Engagement with Afghanistan will further broader U.S. strategic objectives

The author is a former acting deputy U.S. assistant secretary of state for Afghanistan and a member of the steering committee of Alliance in Support of the Afghan People

Since the violent takeover of Afghanistan by the Taliban a year ago, the country’s 40 million people have faced a hellish existence of political repression and economic crisis.

For the United States and other allies who have supported Afghan progress for 20 years, this nightmare scenario begs the question: how to help alleviate the immense suffering of Afghans after abandoning them and abandoning most levers of influence that we held before?

To begin with, we must remain engaged with, if not in, Afghanistan. It requires coming to terms with our painful role in enabling the traumatic turn of events of the past year. This story is something Americans want to forget, and the Taliban’s active repression of the media and human rights defenders makes it difficult for even the closest observers to see the full extent of their iron reign.

We have a moral obligation to the Afghan people whom we left behind to endure the rule of the Taliban. We also have a strategic interest in preventing Afghanistan from once again becoming a destabilized environment where terrorist groups live, train and recruit freely.

Going forward, our engagement should be multilateral, principled and clear in its application.

The era of unilateral US political leadership over Afghanistan is over. The UN, the World Bank and the Asian Development Bank are examples of appropriate faces of the international community’s engagement in Afghanistan. Flawed as these institutions are, they at least represent broad global opinion and include Afghanistan’s neighbors and other regional actors. The United States is, admirably, the number one financial donor to Afghanistan, but it is not currently in a position to strike the best deals. The United States should therefore steer clear of those who can make effective contributions. It must throw its weight behind a well-coordinated international effort.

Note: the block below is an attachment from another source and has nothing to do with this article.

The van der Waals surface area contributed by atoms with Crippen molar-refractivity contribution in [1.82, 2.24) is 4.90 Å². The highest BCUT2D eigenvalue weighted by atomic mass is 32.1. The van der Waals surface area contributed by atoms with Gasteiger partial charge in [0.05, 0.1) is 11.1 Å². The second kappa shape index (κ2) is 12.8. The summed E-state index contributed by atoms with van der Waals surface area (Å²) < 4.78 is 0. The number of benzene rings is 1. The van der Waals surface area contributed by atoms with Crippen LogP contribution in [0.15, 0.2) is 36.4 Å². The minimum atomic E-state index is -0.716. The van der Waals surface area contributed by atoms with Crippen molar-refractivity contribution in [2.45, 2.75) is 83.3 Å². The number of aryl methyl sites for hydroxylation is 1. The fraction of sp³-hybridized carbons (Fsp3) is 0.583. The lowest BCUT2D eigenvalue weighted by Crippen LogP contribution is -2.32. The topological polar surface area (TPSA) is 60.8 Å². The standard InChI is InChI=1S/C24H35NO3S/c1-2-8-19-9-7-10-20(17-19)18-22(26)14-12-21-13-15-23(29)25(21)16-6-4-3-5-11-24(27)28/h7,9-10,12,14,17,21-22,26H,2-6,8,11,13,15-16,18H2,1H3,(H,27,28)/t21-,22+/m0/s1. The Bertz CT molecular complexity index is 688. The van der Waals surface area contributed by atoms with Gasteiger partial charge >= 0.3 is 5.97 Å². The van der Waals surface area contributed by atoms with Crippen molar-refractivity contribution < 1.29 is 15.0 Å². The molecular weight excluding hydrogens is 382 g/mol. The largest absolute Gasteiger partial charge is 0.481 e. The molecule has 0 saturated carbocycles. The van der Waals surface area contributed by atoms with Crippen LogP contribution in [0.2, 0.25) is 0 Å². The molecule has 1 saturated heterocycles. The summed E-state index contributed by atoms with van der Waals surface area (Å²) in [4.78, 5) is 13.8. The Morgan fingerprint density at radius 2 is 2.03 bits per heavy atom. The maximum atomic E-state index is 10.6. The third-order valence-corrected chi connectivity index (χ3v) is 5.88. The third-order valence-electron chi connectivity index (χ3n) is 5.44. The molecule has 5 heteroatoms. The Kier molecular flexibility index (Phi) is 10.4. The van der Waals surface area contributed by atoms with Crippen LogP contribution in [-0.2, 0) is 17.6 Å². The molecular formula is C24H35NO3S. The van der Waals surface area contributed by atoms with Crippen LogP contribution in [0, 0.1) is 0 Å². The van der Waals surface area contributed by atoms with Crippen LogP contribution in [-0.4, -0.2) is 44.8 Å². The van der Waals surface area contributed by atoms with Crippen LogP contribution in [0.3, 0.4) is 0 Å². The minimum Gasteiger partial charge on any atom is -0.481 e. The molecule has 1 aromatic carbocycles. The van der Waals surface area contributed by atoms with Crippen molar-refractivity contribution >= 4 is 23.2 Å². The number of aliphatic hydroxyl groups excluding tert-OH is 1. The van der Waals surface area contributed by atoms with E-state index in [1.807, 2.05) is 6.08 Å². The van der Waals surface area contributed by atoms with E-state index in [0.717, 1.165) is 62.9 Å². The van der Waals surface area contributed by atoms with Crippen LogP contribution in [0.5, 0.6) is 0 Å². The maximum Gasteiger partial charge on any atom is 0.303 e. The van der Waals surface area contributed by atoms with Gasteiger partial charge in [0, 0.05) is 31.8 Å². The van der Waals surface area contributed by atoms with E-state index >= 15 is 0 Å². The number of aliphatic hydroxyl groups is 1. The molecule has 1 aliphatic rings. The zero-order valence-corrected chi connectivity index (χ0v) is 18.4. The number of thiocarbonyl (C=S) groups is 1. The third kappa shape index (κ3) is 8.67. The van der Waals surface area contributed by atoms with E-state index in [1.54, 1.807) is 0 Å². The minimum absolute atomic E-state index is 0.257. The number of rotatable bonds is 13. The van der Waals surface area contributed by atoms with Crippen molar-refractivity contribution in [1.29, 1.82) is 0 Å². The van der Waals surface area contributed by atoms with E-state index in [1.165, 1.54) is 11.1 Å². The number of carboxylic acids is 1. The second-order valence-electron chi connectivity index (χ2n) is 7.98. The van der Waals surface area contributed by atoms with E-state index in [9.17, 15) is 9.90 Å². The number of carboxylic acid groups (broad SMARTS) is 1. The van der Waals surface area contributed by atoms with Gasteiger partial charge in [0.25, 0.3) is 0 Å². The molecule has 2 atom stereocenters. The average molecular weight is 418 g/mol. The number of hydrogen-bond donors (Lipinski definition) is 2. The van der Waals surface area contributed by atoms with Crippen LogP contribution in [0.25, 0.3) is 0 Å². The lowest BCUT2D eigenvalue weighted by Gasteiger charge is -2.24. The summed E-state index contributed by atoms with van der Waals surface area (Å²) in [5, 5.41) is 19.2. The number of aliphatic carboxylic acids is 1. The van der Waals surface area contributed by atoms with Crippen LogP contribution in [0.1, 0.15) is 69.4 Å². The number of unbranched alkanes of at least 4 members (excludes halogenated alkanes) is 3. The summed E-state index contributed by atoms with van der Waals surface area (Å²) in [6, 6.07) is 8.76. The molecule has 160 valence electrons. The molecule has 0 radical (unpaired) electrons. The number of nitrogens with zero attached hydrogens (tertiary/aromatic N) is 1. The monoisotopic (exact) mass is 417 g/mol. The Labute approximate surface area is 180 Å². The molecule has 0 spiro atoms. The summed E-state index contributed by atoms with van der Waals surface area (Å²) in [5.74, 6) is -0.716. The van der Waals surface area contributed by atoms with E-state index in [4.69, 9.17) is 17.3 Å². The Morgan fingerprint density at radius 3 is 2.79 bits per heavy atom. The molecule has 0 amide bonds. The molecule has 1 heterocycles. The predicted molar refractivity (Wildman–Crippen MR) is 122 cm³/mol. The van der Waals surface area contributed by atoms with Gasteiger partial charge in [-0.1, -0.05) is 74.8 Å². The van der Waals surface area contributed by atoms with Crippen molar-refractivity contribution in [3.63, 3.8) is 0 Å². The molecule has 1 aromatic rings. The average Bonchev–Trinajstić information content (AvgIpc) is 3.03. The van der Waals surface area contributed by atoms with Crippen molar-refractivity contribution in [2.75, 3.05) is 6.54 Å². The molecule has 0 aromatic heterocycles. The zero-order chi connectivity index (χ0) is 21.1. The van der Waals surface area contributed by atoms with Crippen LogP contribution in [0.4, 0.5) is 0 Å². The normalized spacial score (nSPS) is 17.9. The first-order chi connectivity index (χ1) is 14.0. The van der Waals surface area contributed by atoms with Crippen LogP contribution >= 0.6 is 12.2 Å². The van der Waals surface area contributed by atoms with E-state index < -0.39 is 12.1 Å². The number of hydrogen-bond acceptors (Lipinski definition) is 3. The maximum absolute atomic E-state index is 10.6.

We must also stick to our principles as indivisible elements of politics. Having an “ideology” is not just the prerogative of the Taliban. We must fight wholeheartedly for the essence of the United Nations Universal Declaration of Human Rights, which Afghanistan signed decades ago and which calls for respect for human rights, the absence fear and individual freedom.

Finally, Afghanistan must be clearly linked to and integrated into broader US strategic objectives. Beyond the siled and unachievable view of the past of total success or complete failure of policy in Afghanistan alone, we should integrate it with our other international imperatives.

These include stability in the South Asian nuclear neighborhood, counterbalancing Chinese and Russian influence in Central Asia, global cooperation against terrorism, prevention of atrocities, global principles of women’s rights, peace and security, and the diversification of mineral and energy sources. .

To achieve these goals, we must match our remaining tools of influence in Afghanistan as closely as possible to the results we want.

Bringing the Taliban to respect human rights in Afghanistan must be accompanied by a panoply of diplomatic tools commensurate with the legitimacy they desire. We should not grant the Taliban bilateral diplomatic recognition or a seat in the UN until they respect international human rights standards. A recent UN report that lists appalling human rights violations in Afghanistan suggests that the Taliban are woefully far from achieving this goal.

Counter-terrorism and stability goals are better suited to tools such as the current UN sanctions regime, aimed at mitigating the rise of terrorist groups. Not only should we withhold any sanctions relief until the Taliban truly addresses the issues of terrorism and national inclusion, we should also consider additional sanctions against those who create suicide units within the forces security and recruitment-oriented madrassas to replace schools.

With regard to the indispensable objective of getting Afghanistan’s badly battered economy back on track, our efforts must go hand in hand with the Taliban’s acceptance of the international community’s oversight of cash and the release of frozen assets. There must also be transparency about where their own funding comes from and how they spend it.

We have a mess to clean up in Afghanistan. And it is in our interests to do so as part of the larger global system, with principles guiding our actions, and advancing our broader international security agenda.

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